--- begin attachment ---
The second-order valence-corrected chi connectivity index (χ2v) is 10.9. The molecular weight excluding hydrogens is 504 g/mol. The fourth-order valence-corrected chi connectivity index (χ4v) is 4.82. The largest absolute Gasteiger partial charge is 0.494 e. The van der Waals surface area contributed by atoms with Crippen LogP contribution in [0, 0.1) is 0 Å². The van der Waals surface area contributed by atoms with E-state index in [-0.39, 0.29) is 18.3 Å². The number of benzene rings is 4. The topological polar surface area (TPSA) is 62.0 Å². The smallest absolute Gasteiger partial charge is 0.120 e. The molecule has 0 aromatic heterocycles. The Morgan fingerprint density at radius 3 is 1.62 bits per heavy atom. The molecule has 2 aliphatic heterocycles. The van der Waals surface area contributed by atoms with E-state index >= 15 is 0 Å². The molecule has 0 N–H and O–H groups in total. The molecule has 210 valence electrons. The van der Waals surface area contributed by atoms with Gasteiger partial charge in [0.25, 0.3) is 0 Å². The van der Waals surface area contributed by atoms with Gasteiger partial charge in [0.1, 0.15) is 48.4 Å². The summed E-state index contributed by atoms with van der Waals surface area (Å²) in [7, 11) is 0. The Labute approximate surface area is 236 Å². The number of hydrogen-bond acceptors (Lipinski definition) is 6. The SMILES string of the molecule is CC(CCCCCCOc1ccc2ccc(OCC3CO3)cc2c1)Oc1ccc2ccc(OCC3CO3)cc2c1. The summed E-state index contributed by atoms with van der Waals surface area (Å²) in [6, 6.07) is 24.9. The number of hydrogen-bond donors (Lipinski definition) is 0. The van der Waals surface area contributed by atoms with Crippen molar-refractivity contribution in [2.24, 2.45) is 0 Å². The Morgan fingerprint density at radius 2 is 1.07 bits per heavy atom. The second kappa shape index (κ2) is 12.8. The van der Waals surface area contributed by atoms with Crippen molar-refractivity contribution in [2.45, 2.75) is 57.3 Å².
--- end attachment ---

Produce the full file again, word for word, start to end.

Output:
The second-order valence-corrected chi connectivity index (χ2v) is 10.9. The molecular weight excluding hydrogens is 504 g/mol. The fourth-order valence-corrected chi connectivity index (χ4v) is 4.82. The largest absolute Gasteiger partial charge is 0.494 e. The van der Waals surface area contributed by atoms with Crippen LogP contribution in [0, 0.1) is 0 Å². The van der Waals surface area contributed by atoms with E-state index in [-0.39, 0.29) is 18.3 Å². The number of benzene rings is 4. The topological polar surface area (TPSA) is 62.0 Å². The smallest absolute Gasteiger partial charge is 0.120 e. The molecule has 0 aromatic heterocycles. The Morgan fingerprint density at radius 3 is 1.62 bits per heavy atom. The molecule has 2 aliphatic heterocycles. The van der Waals surface area contributed by atoms with E-state index >= 15 is 0 Å². The molecule has 0 N–H and O–H groups in total. The molecule has 210 valence electrons. The van der Waals surface area contributed by atoms with Gasteiger partial charge in [0.25, 0.3) is 0 Å². The van der Waals surface area contributed by atoms with Gasteiger partial charge in [0.1, 0.15) is 48.4 Å². The summed E-state index contributed by atoms with van der Waals surface area (Å²) in [7, 11) is 0. The Labute approximate surface area is 236 Å². The number of hydrogen-bond acceptors (Lipinski definition) is 6. The SMILES string of the molecule is CC(CCCCCCOc1ccc2ccc(OCC3CO3)cc2c1)Oc1ccc2ccc(OCC3CO3)cc2c1. The summed E-state index contributed by atoms with van der Waals surface area (Å²) in [6, 6.07) is 24.9. The number of hydrogen-bond donors (Lipinski definition) is 0. The van der Waals surface area contributed by atoms with Crippen molar-refractivity contribution in [2.24, 2.45) is 0 Å². The Morgan fingerprint density at radius 2 is 1.07 bits per heavy atom. The second kappa shape index (κ2) is 12.8. The van der Waals surface area contributed by atoms with Crippen molar-refractivity contribution in [2.45, 2.75) is 57.3 Å².